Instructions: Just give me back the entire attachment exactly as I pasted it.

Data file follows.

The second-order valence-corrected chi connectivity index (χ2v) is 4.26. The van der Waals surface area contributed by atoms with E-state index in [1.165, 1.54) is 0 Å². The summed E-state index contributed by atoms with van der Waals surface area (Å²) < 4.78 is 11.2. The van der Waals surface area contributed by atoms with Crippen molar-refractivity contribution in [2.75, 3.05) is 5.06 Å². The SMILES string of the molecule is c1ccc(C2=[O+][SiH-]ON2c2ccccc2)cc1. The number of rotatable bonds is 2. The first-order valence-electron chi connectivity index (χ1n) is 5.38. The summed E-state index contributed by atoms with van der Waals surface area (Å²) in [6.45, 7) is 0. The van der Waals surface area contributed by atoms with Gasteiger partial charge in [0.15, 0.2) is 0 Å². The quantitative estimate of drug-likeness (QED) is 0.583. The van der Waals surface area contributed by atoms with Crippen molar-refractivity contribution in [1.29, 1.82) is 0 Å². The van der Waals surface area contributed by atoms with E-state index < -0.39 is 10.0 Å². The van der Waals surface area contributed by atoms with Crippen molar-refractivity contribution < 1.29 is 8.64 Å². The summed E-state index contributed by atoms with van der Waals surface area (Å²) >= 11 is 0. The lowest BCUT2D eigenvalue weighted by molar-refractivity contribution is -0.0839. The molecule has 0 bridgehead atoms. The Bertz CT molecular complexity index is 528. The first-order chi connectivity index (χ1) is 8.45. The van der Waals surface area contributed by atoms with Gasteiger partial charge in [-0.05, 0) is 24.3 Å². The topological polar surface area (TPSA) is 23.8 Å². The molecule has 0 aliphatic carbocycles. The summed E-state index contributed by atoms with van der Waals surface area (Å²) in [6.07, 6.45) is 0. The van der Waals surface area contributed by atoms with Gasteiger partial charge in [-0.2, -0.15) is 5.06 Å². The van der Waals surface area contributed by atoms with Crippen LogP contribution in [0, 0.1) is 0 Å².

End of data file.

The second-order valence-corrected chi connectivity index (χ2v) is 4.26. The van der Waals surface area contributed by atoms with E-state index in [1.165, 1.54) is 0 Å². The summed E-state index contributed by atoms with van der Waals surface area (Å²) < 4.78 is 11.2. The van der Waals surface area contributed by atoms with Crippen molar-refractivity contribution in [2.75, 3.05) is 5.06 Å². The SMILES string of the molecule is c1ccc(C2=[O+][SiH-]ON2c2ccccc2)cc1. The number of rotatable bonds is 2. The first-order valence-electron chi connectivity index (χ1n) is 5.38. The summed E-state index contributed by atoms with van der Waals surface area (Å²) in [6.45, 7) is 0. The van der Waals surface area contributed by atoms with Gasteiger partial charge in [0.15, 0.2) is 0 Å². The quantitative estimate of drug-likeness (QED) is 0.583. The van der Waals surface area contributed by atoms with Crippen molar-refractivity contribution in [1.29, 1.82) is 0 Å². The van der Waals surface area contributed by atoms with E-state index < -0.39 is 10.0 Å². The van der Waals surface area contributed by atoms with Crippen molar-refractivity contribution < 1.29 is 8.64 Å². The summed E-state index contributed by atoms with van der Waals surface area (Å²) >= 11 is 0. The lowest BCUT2D eigenvalue weighted by molar-refractivity contribution is -0.0839. The molecule has 0 bridgehead atoms. The Bertz CT molecular complexity index is 528. The first-order chi connectivity index (χ1) is 8.45. The van der Waals surface area contributed by atoms with Gasteiger partial charge in [-0.05, 0) is 24.3 Å². The topological polar surface area (TPSA) is 23.8 Å². The molecule has 0 aliphatic carbocycles. The summed E-state index contributed by atoms with van der Waals surface area (Å²) in [6.07, 6.45) is 0. The van der Waals surface area contributed by atoms with Gasteiger partial charge in [-0.2, -0.15) is 5.06 Å². The van der Waals surface area contributed by atoms with Crippen LogP contribution in [0, 0.1) is 0 Å².